Writing a Dash web application gives a lot of flexibility, however, it also requires 🐍 Python knowledge from the person setting it up.
Webviz™ is a MIT-licensed configuration layer on top of Dash, which encourages making reusable components and dashboards, which can then be added/removed when creating an application using a short
yaml configuration file.
This Python package,
webviz-config, is the core plugin framework. For a real example repository using this plugin system, see e.g.
These are the main user groups targeted by Webviz™:
Webviz™ will create web applications with very 🔒 strict security headers and CSP settings, giving an rating of A+ on e.g. Mozilla observatory. It also facilitates a 🐳 Docker setup, where the Python code can be ran completely unpriviliged in a sandbox (both with respect to file system access and network communication).
Example configuration file and information about the standard plugins can be seen in the documentation.
The workflow can be summarized as this: 1) The user provides a 📖 configuration file following the yaml standard. 2) Webviz™ reads the configuration file and automatically writes the corresponding 🐍 Python code. 3) The created application can be viewed locally, or deployed using 🐳 Docker to a cloud provider. Both out of the box.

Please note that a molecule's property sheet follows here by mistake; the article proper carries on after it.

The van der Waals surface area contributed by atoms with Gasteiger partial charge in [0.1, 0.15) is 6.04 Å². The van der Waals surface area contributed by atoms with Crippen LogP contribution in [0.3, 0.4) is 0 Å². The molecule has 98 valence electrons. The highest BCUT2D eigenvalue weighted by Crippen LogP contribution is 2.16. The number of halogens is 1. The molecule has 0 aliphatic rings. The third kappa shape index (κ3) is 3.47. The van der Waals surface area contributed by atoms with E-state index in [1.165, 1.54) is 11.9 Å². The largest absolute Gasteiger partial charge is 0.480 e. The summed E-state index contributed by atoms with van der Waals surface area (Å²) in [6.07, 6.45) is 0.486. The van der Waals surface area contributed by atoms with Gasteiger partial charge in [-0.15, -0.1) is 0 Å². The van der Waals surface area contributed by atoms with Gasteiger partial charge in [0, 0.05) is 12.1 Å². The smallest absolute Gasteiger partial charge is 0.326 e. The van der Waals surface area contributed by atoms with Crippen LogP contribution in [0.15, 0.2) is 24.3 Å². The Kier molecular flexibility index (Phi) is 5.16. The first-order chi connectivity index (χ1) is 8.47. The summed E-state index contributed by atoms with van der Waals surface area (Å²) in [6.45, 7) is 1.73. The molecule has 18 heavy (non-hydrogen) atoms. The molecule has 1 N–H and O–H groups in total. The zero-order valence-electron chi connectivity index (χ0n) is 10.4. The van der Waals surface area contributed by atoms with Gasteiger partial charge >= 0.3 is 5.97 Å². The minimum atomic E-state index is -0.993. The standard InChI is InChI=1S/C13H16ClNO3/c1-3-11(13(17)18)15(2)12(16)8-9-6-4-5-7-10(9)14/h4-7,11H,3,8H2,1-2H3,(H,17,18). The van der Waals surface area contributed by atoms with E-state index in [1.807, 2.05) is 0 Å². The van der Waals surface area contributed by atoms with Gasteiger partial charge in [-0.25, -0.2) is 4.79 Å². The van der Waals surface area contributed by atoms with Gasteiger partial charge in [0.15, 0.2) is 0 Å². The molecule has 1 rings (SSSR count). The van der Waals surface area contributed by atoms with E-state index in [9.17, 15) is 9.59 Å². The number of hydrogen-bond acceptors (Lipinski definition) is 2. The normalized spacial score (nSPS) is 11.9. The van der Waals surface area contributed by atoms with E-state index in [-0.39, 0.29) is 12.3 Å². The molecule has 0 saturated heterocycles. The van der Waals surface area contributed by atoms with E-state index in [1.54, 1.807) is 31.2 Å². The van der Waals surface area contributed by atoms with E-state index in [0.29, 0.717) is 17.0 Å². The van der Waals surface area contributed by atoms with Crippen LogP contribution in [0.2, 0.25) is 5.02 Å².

The recommended and simplest way of installing
webviz-config is to run
pip install webviz-config
If you want to develop
webviz-config and install the latest source code manually you
can do something along the lines of:
git clone firstname.lastname@example.org:equinor/webviz-config.git cd ./webviz-config npm ci --ignore-scripts # NOTE: If you are on Windows, make sure to first set `npm`'s default `script-shell` to `powershell` by running # npm config set script-shell powershell npm run postinstall pip install -e .
After installation, there is a console script named
webviz available. You can test the
installation by using the provided example configuration file,
webviz build ./examples/basic_example.yaml
Without any additional arguments, this will 1) create a temporary folder 2) write the Python application code to that folder 3) start a localhost server
When stopping the server (press CTRL+C at any time), the temporary folder is deleted.
The optional arguments can be seen when running
See the introduction page for information on how you
webviz configuration file and use it.
If you are interested in creating new plugins which can be configured through the configuration file, take a look at the contribution guide.
To quickly get started, we recommend using the corresponding cookiecutter template.
webviz-config is, with a few exceptions listed below, MIT licensed.